Trusts are some of the most powerful tools in estate planning. They provide people with a great degree of control over their property and can be tailored to achieve many purposes, including protecting assets, avoiding probate and providing for loved ones and favorite charities.

Like a will, a testamentary trust goes into effect only after your death. However, unlike many other aspects of estate planning, a trust can also go into effect during your lifetime. This type is known as an inter vivos or living trust, and can be revocable or non-revocable. Each type has its own advantages and disadvantages. It’s common to choose a revocable living trust, as this gives people a chance to change their minds.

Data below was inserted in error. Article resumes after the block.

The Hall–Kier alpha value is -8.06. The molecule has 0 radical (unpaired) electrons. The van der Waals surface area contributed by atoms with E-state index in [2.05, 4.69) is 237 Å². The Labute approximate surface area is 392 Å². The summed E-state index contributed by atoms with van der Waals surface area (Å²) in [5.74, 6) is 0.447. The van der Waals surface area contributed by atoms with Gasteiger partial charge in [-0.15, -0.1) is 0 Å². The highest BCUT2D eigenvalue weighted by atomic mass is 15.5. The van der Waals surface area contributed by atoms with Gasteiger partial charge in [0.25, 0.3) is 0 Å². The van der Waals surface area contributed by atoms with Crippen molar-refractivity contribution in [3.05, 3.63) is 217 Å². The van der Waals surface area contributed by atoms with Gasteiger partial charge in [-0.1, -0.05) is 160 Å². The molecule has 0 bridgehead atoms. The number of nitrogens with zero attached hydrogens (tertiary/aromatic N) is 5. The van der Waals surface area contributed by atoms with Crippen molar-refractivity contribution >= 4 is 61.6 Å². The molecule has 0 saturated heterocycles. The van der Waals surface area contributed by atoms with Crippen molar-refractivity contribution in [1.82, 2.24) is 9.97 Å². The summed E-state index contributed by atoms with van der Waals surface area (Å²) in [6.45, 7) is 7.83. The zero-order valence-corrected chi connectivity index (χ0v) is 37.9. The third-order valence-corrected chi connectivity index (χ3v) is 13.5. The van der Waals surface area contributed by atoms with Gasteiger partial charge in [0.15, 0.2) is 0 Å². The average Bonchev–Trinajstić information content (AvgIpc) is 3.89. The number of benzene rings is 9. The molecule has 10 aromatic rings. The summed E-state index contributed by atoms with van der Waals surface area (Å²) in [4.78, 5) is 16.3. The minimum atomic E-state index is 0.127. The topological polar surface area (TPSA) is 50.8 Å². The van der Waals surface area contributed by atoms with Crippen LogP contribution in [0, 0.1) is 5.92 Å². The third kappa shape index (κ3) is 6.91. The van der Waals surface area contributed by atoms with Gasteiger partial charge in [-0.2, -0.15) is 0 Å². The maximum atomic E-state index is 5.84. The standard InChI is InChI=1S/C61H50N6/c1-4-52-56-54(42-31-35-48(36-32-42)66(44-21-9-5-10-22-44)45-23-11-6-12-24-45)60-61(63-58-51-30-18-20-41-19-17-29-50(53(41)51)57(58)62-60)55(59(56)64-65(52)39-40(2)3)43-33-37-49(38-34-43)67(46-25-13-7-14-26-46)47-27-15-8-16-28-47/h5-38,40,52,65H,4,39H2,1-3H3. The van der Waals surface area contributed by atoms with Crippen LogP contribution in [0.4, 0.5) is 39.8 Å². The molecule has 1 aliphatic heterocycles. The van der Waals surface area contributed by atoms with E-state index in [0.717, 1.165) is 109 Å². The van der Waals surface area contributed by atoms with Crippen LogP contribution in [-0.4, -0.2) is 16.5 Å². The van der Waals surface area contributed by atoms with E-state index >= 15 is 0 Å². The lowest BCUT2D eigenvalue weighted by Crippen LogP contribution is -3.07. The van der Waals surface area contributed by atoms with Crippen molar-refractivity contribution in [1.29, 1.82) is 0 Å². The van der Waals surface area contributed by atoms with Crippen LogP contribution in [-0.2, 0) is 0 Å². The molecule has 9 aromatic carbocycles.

What Is A Pour-Over Will?

Although a living will is, of course, meant to be enjoyed while you are alive, one common use for a trust in estate planning is to provide greater protection for and control over the distribution of your property after you are gone. This can be achieved through a “pour-over” function in a will. This provision in a will essentially directs all, or a large part of, your assets to go into your trust after you pass away.

Once the assets are in the trust, the trustee can direct how they are spent according to your instructions. For instance, if you can instruct the trustee to manage the assets for the benefit of your young children until they reach a specified age. If you have adult children who are not good at managing their money, you can also provide instructions to dole out the assets in regular payments, rather than one lump sum.

There are many uses for trusts both during your lifetime and after. They can be adapted to many purposes and made to fit the unique circumstances of many individuals and families.